The FBI Wants Your Browsing History
The Obama administration is pushing to amend existing privacy law in a way that critics argue would allow the government access to internet browsing histories and other metadata -- without needing a warrant. Privacy advocates and tech firms are resisting this move. Here’s what you need to know and do…
Is Your Web Browsing Private?
A proposed amendment to the Electronic Communications Privacy Act (ECPA) would expand the FBI’s power to use National Security Letters (NSLs) to force companies to divulge more information about their customers online activities than the ECPA currently allows.
The new items that the feds want to demand include “electronic communications transactional records” such as phone logs, email transmissions and receptions, and cellular tower connection records used to pinpoint a mobile device’s location.
Oh, and there's one other little item they want... your browsing history. That includes a list of all Web pages you visit, what you say on social media sites, and what you purchase online.
Do not make the mistake that many are making after hearing “the feds are coming after your browsing history.” Most people think their browsing history is stored only on their local devices, and assume the feds intend to invade their phones, tablets, and PC. That is not the case at all! Instead, the ECPA authorizes the FBI to demand these records from the service providers who enable them.
So you can't simply clear your browser's history and hope to cover your online tracks. Nor will it matter if you use the "private browsing" or "incognito" feature of your web browser, because the history is not stored on your computer or phone. The feds will not be hacking you personally, but that is small comfort.
If this amendment to the ECPA is enacted, the feds will be able to demand this very personal and revealing data from your ISP, your cellular service carrier, social media service providers such as Facebook, any merchants with whom you do business online, and anyone else who stores records that are subject to disclosure under the ECPA.
Worse, the businesses forced to turn over data about you are also forbidden to tell you they did so, or even that they received a NSL (National Security Letter) concerning you. Many would like to tell you, but the ones who have defied a NSL’s gag order can be counted on one hand; the penalties are very harsh.
The amendment would extend the scope of records subject to disclosure only in cases pertaining to terrorism or national security. But the FBI can pretty much just declare a case qualifies, and the secret judges on the secret court that rubber-stamps NSLs will rubber-stamp anything. That secret court, by the way, is the Foreign Intelligence Surveillance Act (FISA) Court. In 2015, it received 1,457 requests for NSLs from the FBI and NSA. Not a single request was denied.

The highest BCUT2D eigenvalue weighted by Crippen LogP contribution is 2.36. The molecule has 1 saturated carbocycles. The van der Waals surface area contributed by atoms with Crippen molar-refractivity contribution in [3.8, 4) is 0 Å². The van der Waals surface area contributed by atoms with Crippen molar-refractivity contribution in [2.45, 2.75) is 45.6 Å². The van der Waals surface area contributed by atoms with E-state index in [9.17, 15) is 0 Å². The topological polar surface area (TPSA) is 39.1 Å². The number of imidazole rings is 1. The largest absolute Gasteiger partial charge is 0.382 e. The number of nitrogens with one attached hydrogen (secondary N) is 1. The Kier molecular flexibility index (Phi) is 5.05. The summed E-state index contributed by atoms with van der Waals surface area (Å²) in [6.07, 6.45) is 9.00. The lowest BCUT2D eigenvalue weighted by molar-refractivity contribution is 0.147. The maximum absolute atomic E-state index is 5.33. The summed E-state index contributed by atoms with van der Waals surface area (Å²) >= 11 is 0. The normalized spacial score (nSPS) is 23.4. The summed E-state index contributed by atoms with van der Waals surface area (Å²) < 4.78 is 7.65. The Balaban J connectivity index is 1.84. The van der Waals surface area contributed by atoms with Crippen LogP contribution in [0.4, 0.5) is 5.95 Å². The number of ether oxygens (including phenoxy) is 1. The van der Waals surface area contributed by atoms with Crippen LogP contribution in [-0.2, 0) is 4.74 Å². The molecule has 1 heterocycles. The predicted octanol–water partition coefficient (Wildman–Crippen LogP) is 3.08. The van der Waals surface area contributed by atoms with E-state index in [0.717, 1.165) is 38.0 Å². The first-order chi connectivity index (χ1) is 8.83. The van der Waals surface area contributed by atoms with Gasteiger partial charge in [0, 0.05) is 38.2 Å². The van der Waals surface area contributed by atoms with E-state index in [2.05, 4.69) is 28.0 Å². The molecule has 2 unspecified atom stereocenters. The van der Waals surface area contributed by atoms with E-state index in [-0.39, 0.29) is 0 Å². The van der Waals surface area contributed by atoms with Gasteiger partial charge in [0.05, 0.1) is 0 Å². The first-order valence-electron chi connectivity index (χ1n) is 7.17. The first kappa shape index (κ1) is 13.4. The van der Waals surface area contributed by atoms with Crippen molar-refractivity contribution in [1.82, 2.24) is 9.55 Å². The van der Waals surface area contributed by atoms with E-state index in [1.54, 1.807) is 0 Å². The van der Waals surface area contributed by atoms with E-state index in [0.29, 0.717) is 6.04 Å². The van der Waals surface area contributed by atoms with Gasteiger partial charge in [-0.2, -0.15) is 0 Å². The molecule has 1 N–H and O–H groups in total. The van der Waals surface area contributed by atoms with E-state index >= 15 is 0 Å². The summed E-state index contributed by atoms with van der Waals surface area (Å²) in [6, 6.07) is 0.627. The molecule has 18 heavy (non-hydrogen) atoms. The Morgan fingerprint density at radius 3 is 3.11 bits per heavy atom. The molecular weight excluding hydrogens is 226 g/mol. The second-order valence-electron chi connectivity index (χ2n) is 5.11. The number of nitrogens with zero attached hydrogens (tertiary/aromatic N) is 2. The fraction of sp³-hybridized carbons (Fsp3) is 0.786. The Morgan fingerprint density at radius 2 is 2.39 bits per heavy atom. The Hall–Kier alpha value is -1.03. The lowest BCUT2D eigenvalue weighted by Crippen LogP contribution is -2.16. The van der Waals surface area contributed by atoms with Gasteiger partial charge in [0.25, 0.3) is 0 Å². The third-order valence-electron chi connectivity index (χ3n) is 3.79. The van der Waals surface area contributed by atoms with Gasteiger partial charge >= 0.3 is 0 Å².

The FBI argues that this track record proves that national security agencies can be trusted to invade the privacy only of people who deserve it, as documented in the agencies requests for NSLs. But we, the people, cannot obtain those requests, so we cannot verify the FBI’s claim that intelligence agencies are scrupulously respectful of ordinary citizens’ privacy.
Your Voice Matters
Privacy advocacy groups including the Electronic Frontier Foundation are vigorously opposing the proposed amendment. They are joined by dozens of tech companies including Apple, Facebook, Google, Microsoft, and Yahoo, -- which have signed an open letter to the Obama administration asking that it drop this amendment effort.
"We would oppose any version of these bills that included such a proposal expanding the government's ability to access private data without a court order," says the open letter, dated Monday, June 6, 2016. "The civil liberties and human rights concerns associated with such an expansion are compounded by the government's history of abusing NSL authorities," it adds.
You can add your voice to the opposition. Write to your Senators and Congressperson telling them that you oppose Senate Bill S.356 or any other effort to expand the scope of information subject to National Security Letter demands and gag orders. It’s a letter worth writing.
Your thoughts on this topic are welcome. Post your comment or question below...
This article was posted by Bob Rankin on 14 Jun 2016
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Article information: AskBobRankin -- The FBI Wants Your Browsing History (Posted: 14 Jun 2016)
Copyright © 2005 - Bob Rankin - All Rights Reserved